Meet the Most Bizarre Woman on the Planet

I don’t normally publish my newspaper columns here, and when I do, certainly not before they’re published in The Salem Leader. However, I’m making an exception this time. I just sent this off to the editor for publication sometime in April:

The Salem Leader
Generation Why
April 2011
Justin Harter

Meet the Most Bizarre Woman on the Planet

One of the most bizarre people I ever met during my time at Salem High wasn’t a student or a teacher or an administrator. It was Joan Barrett. I say that out of admiration, of course. Mrs. Barrett, for those of you not fortunate enough to have met her, is the administrative assistant at Salem High. Or rather, she was the assistant. She’s retiring now after 41 years behind the desk of the main office.

In my time at SHS I spoke to Mrs. Barrett regularly, although not as much as most. When I did speak to her I usually walked away thinking, “How bizarre.”

The first such time was when I wandered by the office for some reason, probably to deliver some papers, and I looked down at the counter in front of her desk to see a typed post-it note stuck to a stack of papers. “Did you type a message on that note?” I asked, trying to squelch any tones of rudeness. I was just surprised that someone would type, with a typewriter no less, on a post-it note. “Yes, it’s typed.” She said, smiling up from her desk. How bizarre.

I came into school early during my junior and senior years. I fancied myself a morning person, often arriving before 7 a.m. and sure enough, she was always already there. I once asked out of curiosity what time she arrived each morning. She replied, “Oh, I usually wake up around 4 or 5 and get in here around 6.” How bizarre.

On one rare occasion I happened to see Mrs. Barrett outside of school. I had a hair appointment scheduled with Sheila Hawes at the House of Fashion. I walked in and took a seat to wait for Sheila to finish another customer and Vivian Wilson, the owner, was meticulously curling and spraying Mrs. Barrett’s hair in the next chair. It felt bizarre seeing her away from her desk.

Unlike most human beings that occasionally suffer a bad hair day, Mrs. Barrett does not. I do not believe she has ever had a misplaced hair. I’m sure Ms. Wilson would like to be credited for a head that is a walking testimony to her hair styling, but I’m pretty sure it’s just Mrs. Barrett’s exacting personality, embedded as deep as the follicles on her head.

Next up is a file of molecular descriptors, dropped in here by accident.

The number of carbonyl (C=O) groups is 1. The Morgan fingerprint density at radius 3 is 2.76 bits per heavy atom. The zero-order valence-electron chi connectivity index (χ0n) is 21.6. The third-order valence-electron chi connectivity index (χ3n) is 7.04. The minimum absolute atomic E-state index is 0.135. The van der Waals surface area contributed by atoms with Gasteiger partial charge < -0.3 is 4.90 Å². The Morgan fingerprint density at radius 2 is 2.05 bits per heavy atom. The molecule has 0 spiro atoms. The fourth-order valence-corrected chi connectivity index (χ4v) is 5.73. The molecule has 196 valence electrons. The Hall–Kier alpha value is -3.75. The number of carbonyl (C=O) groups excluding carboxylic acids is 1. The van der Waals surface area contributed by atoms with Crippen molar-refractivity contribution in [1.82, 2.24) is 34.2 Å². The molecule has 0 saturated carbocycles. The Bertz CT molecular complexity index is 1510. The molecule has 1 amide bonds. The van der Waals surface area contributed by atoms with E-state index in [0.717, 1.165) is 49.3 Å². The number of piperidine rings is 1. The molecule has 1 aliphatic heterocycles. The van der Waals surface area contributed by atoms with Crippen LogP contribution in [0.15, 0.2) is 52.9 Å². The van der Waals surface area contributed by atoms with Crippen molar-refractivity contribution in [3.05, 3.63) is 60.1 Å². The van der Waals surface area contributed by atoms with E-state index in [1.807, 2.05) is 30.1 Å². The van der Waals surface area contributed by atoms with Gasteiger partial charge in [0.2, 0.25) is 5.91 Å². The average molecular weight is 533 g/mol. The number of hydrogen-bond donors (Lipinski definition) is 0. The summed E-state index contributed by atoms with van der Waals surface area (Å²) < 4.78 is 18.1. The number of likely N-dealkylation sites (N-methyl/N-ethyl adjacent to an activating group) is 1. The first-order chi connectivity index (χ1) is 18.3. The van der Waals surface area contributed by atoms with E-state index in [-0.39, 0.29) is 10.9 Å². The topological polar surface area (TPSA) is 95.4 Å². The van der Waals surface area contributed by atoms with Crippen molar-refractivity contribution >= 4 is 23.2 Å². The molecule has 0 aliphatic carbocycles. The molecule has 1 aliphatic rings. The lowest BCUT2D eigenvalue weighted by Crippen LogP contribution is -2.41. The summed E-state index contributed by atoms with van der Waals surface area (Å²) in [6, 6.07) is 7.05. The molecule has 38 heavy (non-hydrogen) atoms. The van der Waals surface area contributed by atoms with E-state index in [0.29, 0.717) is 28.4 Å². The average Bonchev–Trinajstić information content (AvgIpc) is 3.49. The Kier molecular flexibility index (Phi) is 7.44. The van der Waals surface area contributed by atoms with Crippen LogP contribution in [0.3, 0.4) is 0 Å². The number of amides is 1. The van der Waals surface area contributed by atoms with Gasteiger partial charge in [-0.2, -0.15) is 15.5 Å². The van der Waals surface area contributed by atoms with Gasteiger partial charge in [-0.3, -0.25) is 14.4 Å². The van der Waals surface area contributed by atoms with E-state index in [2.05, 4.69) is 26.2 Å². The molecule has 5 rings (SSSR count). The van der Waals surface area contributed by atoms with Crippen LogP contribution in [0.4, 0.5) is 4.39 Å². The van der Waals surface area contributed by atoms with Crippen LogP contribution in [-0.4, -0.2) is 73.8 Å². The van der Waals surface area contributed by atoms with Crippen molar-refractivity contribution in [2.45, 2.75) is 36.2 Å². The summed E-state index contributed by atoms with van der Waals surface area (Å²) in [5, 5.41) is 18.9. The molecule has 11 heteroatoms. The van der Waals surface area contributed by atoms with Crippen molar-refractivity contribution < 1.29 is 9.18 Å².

During my senior year Mrs. Barrett underwent hip surgery. She was gone for about a week. While the building didn’t form a crater in the ground during her absence like we expected, she made sure to report back to work in very short order to see that it didn’t. One morning as I walked past the large glass windows of the main office, I saw her sitting at Mission Control, no doubt committing everyone’s GPAs to memory, when she tried to get up. She reached for her crutches just to go put some papers on the counter behind her. I wondered, “Why did she come back to work so soon? How bizarre.” The next time I saw her attempt to get up and reach for her crutches I made sure to ask if she needed any help. She relented only as I walked in and stood there to see that she was moving some folders to another counter.

Her duties, to the best of my knowledge, included handling substitute teacher requests when teachers called in ill, creating and printing the programs for the Honor Day and other receptions at the school, messing with report cards, mailings, drafting and maintaining reports and records for the State, dealing with visitors, handling the mail and a multitude of other stuff I’m sure I know nothing about. I once saw she had a binder that was her to-do list. She had compiled a binder full of tasks she does and instructions on how to do them. It’s precise to each day of the year. Want to know what she needs to do on May 14th and in what order? She does. She literally wrote the book. How bizarre.

Among all of the students she’s met in her four-decade long career, I haven’t heard a story of any student being rude to her. I’ve seen former classmates yell at the top of their lungs to the staff and administrators at SHS, but not to her. How could they? It would be like yelling at your own grandma. How bizarre that Jim Ralston, or any of the other 4 principals she worked for, didn’t just start telling students, “Go talk to Mrs. Barrett!” instead of issuing a detention. It probably would have fixed the problem faster.

I admired her bizarre ability to get up, get going and get things done so efficiently. I’m sure the school is preparing to hire at least three or four people to replace her. What will truly be bizarre is a Salem High without Mrs. Barrett at that desk keeping things running smoothly and efficiently. I wish her well in her future endeavors and suggest we put her typewriter in the trophy case near the front door. It’d be bizarre not to.

 

3 Comments

  1. In addition, she typed every certificate for the Honor Banquets and Academic Awards programs—often 500-600 each year, for 25 + years. She made lists of the certificates, lists of diplomas, and lists, lists, lists. She is/was incredibly organized. She sent email and winpop messages to teachers all day long. Plus, she always answered the phone politely and pleasantly–and she was pleasant and courteous to everyone. She cannot be replaced……and everyone who worked with her will miss her and her cheerful smile.

  2. I think her typewriter should be in the trophy case as well! I’ve never seen her look overwhelmed or in a foul mood either! I love Mrs. Barrett!

  3. Mrs. Barrett cheerfully greets me every single day as I come in to check my mailbox, whether I am smiling or not. She runs SHS and will be a tough act to follow. She always does the right thing, as Mr. Ralston said today in tribute to her during our Lion Legacy assembly.

Leave a Reply

Your email address will not be published.